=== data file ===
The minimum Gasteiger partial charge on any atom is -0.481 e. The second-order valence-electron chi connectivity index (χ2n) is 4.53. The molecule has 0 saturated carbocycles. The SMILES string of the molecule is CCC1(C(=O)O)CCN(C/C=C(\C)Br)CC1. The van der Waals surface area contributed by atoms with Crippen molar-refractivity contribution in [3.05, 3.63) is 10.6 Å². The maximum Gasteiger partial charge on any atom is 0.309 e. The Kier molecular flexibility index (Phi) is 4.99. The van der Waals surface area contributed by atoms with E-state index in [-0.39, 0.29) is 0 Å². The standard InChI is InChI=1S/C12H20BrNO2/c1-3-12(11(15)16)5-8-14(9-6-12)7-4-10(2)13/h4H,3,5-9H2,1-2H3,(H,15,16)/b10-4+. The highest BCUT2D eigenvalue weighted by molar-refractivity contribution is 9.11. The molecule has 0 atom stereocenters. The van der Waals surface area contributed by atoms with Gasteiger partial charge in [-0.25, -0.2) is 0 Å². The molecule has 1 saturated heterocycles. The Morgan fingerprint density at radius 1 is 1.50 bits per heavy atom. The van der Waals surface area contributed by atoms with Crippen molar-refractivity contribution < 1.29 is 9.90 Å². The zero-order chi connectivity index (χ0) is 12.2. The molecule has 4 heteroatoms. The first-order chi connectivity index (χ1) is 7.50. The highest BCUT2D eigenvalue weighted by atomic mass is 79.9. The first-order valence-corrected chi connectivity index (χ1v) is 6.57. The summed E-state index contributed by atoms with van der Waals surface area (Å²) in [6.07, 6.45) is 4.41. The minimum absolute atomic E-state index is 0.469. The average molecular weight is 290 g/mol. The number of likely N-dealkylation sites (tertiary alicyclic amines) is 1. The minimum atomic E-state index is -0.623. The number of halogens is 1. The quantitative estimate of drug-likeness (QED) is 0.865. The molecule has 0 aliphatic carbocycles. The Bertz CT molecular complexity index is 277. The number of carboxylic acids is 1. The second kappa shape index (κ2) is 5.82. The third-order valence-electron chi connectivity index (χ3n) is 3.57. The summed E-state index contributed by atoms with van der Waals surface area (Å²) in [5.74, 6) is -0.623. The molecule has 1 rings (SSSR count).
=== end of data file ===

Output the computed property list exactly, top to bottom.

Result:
The minimum Gasteiger partial charge on any atom is -0.481 e. The second-order valence-electron chi connectivity index (χ2n) is 4.53. The molecule has 0 saturated carbocycles. The SMILES string of the molecule is CCC1(C(=O)O)CCN(C/C=C(\C)Br)CC1. The van der Waals surface area contributed by atoms with Crippen molar-refractivity contribution in [3.05, 3.63) is 10.6 Å². The maximum Gasteiger partial charge on any atom is 0.309 e. The Kier molecular flexibility index (Phi) is 4.99. The van der Waals surface area contributed by atoms with E-state index in [-0.39, 0.29) is 0 Å². The standard InChI is InChI=1S/C12H20BrNO2/c1-3-12(11(15)16)5-8-14(9-6-12)7-4-10(2)13/h4H,3,5-9H2,1-2H3,(H,15,16)/b10-4+. The highest BCUT2D eigenvalue weighted by molar-refractivity contribution is 9.11. The molecule has 0 atom stereocenters. The van der Waals surface area contributed by atoms with Gasteiger partial charge in [-0.25, -0.2) is 0 Å². The molecule has 1 saturated heterocycles. The Morgan fingerprint density at radius 1 is 1.50 bits per heavy atom. The van der Waals surface area contributed by atoms with Crippen molar-refractivity contribution < 1.29 is 9.90 Å². The zero-order chi connectivity index (χ0) is 12.2. The molecule has 4 heteroatoms. The first-order chi connectivity index (χ1) is 7.50. The highest BCUT2D eigenvalue weighted by atomic mass is 79.9. The first-order valence-corrected chi connectivity index (χ1v) is 6.57. The summed E-state index contributed by atoms with van der Waals surface area (Å²) in [6.07, 6.45) is 4.41. The minimum absolute atomic E-state index is 0.469. The average molecular weight is 290 g/mol. The number of likely N-dealkylation sites (tertiary alicyclic amines) is 1. The minimum atomic E-state index is -0.623. The number of halogens is 1. The quantitative estimate of drug-likeness (QED) is 0.865. The molecule has 0 aliphatic carbocycles. The Bertz CT molecular complexity index is 277. The number of carboxylic acids is 1. The second kappa shape index (κ2) is 5.82. The third-order valence-electron chi connectivity index (χ3n) is 3.57. The summed E-state index contributed by atoms with van der Waals surface area (Å²) in [5.74, 6) is -0.623. The molecule has 1 rings (SSSR count).